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Thread: Basic med

  1. #91

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    Quote Originally Posted by Bill Berson View Post
    So, is this four year exam ("Basic Med") what EAA was lobbying for?
    I thought it was to be no more exams and replaced with online training.
    Oh, I agree Bill, basic med fell flat on it's face and it's mostly due to another alphabet organization with an ego so big they thought they could do anything.

  2. #92

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    Is EAA done with it and moving on? Or is EAA still pushing to eliminate the medical?

  3. #93

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    completed BasicMed this a.m. (yipee!) It wasn't what we had hoped for but it is good for me for now. a word of advice...when you take the AOPA online course (after seeing the doc), recommend take notes. some questions are easy but some can be more difficult. although AOPA authored the course/exam, some of the questions smell very much like FAA-speak. and the course does take awhile...at least for me.

  4. #94

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    LOL, I took the online course to flesh out the presentation I'm giving on it tonight and scored an 85%....a couple of them are sort of FAA-speak, as mikey said, and of the "pick the BEST answer" sort.

    I don't have much skin in this game, as I'm a Sport Pilot, so I kind of just clicked through the darned thing.
    The opinions and statements of this poster are largely based on facts and portray a possible version of the actual events.

  5. #95
    rwanttaja's Avatar
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    Remember, it is still early days...going to have to be some bugs to get out of it. Sport Pilot/Light Sport was the same way. Takes a while to get the kinks out.

    This may not be the program that we wanted, but from watching things from the sidelines, I think it was the best we could get. Don't forget, the original concept was heavily tinkered-on (and tinkled-on) by members of Congress, responding to big lobby groups like AMA and ALPA. It's not EAA's or AOPA's fault that we didn't get everything we wanted (or everything THEY wanted).

    Keep in mind that this sort of thing bootstraps. We probably wouldn't have gotten BasicMed if Sport Pilot hadn't shown that a reduced-medical flight concept could be safe. Give it a few years, and EAA/AOPA might be able to attack the problem again, using data produced by BasicMed.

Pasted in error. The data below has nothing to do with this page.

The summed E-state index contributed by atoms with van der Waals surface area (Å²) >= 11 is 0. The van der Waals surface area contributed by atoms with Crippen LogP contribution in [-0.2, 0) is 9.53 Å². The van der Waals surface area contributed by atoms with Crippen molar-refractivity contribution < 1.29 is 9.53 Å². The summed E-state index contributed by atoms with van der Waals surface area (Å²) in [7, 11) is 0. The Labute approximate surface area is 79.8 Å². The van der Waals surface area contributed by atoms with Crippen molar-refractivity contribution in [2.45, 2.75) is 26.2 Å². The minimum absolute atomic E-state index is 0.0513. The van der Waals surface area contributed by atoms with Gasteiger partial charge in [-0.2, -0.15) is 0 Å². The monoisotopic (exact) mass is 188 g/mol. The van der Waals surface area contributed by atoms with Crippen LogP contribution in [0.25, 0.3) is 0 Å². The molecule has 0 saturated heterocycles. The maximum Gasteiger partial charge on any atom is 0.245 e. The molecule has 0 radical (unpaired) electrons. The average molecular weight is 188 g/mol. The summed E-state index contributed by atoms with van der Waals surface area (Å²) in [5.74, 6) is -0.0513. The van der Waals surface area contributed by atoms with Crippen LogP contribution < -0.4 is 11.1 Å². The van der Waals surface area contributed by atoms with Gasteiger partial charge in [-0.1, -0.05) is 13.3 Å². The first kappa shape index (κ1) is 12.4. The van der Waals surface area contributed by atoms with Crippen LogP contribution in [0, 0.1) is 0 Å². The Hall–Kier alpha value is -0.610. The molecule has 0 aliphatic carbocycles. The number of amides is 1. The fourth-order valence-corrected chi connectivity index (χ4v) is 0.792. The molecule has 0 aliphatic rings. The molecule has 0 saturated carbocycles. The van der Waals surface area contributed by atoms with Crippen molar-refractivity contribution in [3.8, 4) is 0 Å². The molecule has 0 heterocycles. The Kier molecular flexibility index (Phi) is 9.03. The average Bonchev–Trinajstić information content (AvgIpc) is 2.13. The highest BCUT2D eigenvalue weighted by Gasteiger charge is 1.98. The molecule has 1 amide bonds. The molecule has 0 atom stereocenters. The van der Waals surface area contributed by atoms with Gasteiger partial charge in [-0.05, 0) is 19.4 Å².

Ron Wanttaja

  6. #96

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    Ron said the magic word: data.

    To be honest, there just isn't any good data on how medically safe the Sport Pilot rules are. Lots of things that can be inferred, but no hard data points that one can use to say the Class III medical has served its purpose and needs to be ended.

    We know, for example, that some Private Pilots have taken advantage of Sport Pilot rules and flown without a (then) current medical. But we don't know how many, or how many hours they've flown, or anything one can slap down and say "here is the analysis based on good information."
    The opinions and statements of this poster are largely based on facts and portray a possible version of the actual events.

  7. #97

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    Motorglider pilots have flown for decades without medicals. So that data should be out there.

  8. #98
    Followup to my post from a few days ago. I did find a doctor in my area who was comfortable doing the BasicMed. Went in this morning, completed the exam, and then completed the online AOPA course and I am good to go.

  9. #99
    The reason this got screwed up was that Sen. Inhofe "went a bridge too far". Trying to get pilots to be able to fly IFR, VFR, day or night, in anything up to 6000 pounds was silly. How many of us fly twins like a Baron, 310, or Aztec? Had he used common sense, and tried to limit the privileges to the Cessna 182 class of airplane and below, and maybe even limit it to day VFR, it would have served the great majority of us. But, that's not what happened. I suggest that we now start shooting for expanding the driver's license medical privileges to those exercising recreational pilot privileges - basically Piper Archer, Grumman Tiger, and lesser airplanes. That, again, would cover the great majority of us. So, for now, I'll still fly my Champ.

  10. #100

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    I just read in the February Sport Aviation where Jack Pelton said that this quarter century fight against the medical is over now and let's celebrate because EAA got everything it wanted.

    I don't get it.

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